There are several types of photographs, which will be taken at your wedding. a: The traditional groups, close-ups, long shots, etc. from which you chose the minimum number for which you have contracted and b: the specially requested photographs which you have asked to be taken c: photojournalistic images which are at the discretion of the photographer.
The photojournalistic images are very individual and it is best to look closely at what the photographer has done in the past to see if the style is in keeping with what you have in mind. Do remember though that exact replicas of images that you have seen may not be possible as each and every occasion is very different.
So now we come to the photographs, which 'may' be taken. We must though draw your attention to that word 'may'? It is impossible to say definitely that a picture will be taken as weddings are so un predictable - guests not being present or 'disappearing' when they are needed or vicars being uncooperative, etc. However, your photographer will be doing his best to take everything that is expected of him or her.
Generally the story begins at the Brides home, so it is best to decide what photographs you want well in advance. Remember that delays can be caused by hair stylists or florists who arrive late, not to mention the bridesmaids and matron of honor! Then, on the morning of your wedding day before your photographer arrives you should look around the room and remove anything, which you would not want to appear in the photographs?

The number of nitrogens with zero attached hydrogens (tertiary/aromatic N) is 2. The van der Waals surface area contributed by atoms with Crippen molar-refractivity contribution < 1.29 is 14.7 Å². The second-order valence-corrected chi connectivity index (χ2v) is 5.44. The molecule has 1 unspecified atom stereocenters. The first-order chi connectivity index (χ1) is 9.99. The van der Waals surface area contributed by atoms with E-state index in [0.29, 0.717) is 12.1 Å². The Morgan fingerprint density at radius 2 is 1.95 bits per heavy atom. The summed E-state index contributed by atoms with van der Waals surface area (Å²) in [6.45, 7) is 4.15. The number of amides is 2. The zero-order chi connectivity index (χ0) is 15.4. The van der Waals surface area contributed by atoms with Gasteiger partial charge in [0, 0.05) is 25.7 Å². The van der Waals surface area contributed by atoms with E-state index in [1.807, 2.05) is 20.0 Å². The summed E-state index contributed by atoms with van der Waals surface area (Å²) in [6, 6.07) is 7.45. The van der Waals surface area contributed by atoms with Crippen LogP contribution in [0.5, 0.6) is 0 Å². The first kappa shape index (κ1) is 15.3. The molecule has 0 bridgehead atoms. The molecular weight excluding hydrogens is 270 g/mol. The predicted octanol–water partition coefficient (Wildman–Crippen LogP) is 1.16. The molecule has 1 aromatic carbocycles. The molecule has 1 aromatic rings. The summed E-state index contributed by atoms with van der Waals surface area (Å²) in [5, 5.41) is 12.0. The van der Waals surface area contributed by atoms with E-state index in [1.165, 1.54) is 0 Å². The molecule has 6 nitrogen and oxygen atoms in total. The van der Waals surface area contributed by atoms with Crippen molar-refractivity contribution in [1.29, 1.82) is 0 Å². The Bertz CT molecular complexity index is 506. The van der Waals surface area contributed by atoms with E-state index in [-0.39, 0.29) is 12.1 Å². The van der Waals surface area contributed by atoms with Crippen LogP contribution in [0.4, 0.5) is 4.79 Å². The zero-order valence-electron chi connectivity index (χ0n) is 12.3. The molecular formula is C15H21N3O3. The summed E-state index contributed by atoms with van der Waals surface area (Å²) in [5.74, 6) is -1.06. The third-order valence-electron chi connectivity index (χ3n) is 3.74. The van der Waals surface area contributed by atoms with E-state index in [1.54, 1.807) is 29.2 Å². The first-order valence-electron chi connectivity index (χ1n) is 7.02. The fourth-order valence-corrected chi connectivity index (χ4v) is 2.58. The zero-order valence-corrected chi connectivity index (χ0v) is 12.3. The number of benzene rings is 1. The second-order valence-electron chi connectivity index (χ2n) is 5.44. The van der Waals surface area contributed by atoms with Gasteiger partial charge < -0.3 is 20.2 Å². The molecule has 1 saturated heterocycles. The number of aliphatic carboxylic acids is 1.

opportunity for photographs is at the church, your photographer will want
to capture images of the Groom and Best Man along with the Ushers and other
principle guests, such as the Brides Parents, The Grooms Parents and
perhaps even the Grandparents
As you will realize weddings can be emotional occasions so 'we' have to be carefully avoid upsetting people. So at the pre-wedding chat your photographer will ask you about parents being present and if there is any 'stand-in' for any parent who may not be. However, it is important that you make sure that you tell 'stand-ins' that you have chosen them so that they know this before 'the day'. The photographer will ask you about divorced parents, step parents and if you wish them to be photographed.
etiquette does allow estranged partners not to stand next to each other or
even be photographed together.
Post by Phil Jones
Wedding Trivia: SOMETHING "OLD", "NEW", "BORROWED", AND "BLUE"
The tradition of carrying one or more items that are "old", "new", "borrowed" and "blue" also comes from English. There is an old English rhyme describing the practice which also mentions a sixpence in the brides shoe. Something old, signifying continuity, could be a piece of lace, jewelry, or a grandmother's handkerchief. Something new, signifying optimism in the future, could be an article of clothing or the wedding rings. Something borrowed, signifying future happiness, could be handkerchief from a happily married relative or friend. Something blue, signifying modesty, fidelity and love, comes from early Jewish history. In early Biblical times, blue not white symbolized purity. Both the bride and groom usually wore a band of blue material around the bottom of their wedding attire, hence the tradition of "something blue". Originally the sixpence was presented to the bride by her future husband as a token of his love. Today, very often, it is the bride's father who places a coin in the brides shoe prior to leaving home for the church.